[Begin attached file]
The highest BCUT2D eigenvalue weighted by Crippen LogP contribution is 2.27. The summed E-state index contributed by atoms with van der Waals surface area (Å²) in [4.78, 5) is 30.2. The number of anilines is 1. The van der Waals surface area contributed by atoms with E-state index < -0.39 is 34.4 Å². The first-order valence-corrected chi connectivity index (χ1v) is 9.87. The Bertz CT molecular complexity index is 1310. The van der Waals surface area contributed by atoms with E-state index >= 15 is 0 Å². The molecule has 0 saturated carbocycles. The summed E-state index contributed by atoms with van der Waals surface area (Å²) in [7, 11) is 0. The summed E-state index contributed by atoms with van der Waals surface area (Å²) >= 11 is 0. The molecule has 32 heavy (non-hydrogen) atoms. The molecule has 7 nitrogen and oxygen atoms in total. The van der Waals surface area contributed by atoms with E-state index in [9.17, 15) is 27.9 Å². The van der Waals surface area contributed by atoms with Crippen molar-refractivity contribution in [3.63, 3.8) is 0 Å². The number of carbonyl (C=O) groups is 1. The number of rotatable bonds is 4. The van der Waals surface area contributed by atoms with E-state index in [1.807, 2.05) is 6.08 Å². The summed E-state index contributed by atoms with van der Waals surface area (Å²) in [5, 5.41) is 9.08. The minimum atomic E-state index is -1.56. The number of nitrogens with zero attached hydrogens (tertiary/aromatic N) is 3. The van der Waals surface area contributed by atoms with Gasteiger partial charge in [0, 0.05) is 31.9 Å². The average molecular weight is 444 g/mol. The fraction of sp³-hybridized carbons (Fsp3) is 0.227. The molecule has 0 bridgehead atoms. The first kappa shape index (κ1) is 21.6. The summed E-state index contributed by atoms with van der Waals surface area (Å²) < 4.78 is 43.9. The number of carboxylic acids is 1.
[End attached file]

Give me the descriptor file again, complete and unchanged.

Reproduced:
The highest BCUT2D eigenvalue weighted by Crippen LogP contribution is 2.27. The summed E-state index contributed by atoms with van der Waals surface area (Å²) in [4.78, 5) is 30.2. The number of anilines is 1. The van der Waals surface area contributed by atoms with E-state index < -0.39 is 34.4 Å². The first-order valence-corrected chi connectivity index (χ1v) is 9.87. The Bertz CT molecular complexity index is 1310. The van der Waals surface area contributed by atoms with E-state index >= 15 is 0 Å². The molecule has 0 saturated carbocycles. The summed E-state index contributed by atoms with van der Waals surface area (Å²) in [7, 11) is 0. The summed E-state index contributed by atoms with van der Waals surface area (Å²) >= 11 is 0. The molecule has 32 heavy (non-hydrogen) atoms. The molecule has 7 nitrogen and oxygen atoms in total. The van der Waals surface area contributed by atoms with E-state index in [9.17, 15) is 27.9 Å². The van der Waals surface area contributed by atoms with Crippen molar-refractivity contribution in [3.63, 3.8) is 0 Å². The number of carbonyl (C=O) groups is 1. The number of rotatable bonds is 4. The van der Waals surface area contributed by atoms with E-state index in [1.807, 2.05) is 6.08 Å². The summed E-state index contributed by atoms with van der Waals surface area (Å²) in [5, 5.41) is 9.08. The minimum atomic E-state index is -1.56. The number of nitrogens with zero attached hydrogens (tertiary/aromatic N) is 3. The van der Waals surface area contributed by atoms with Gasteiger partial charge in [0, 0.05) is 31.9 Å². The average molecular weight is 444 g/mol. The fraction of sp³-hybridized carbons (Fsp3) is 0.227. The molecule has 0 bridgehead atoms. The first kappa shape index (κ1) is 21.6. The summed E-state index contributed by atoms with van der Waals surface area (Å²) < 4.78 is 43.9. The number of carboxylic acids is 1.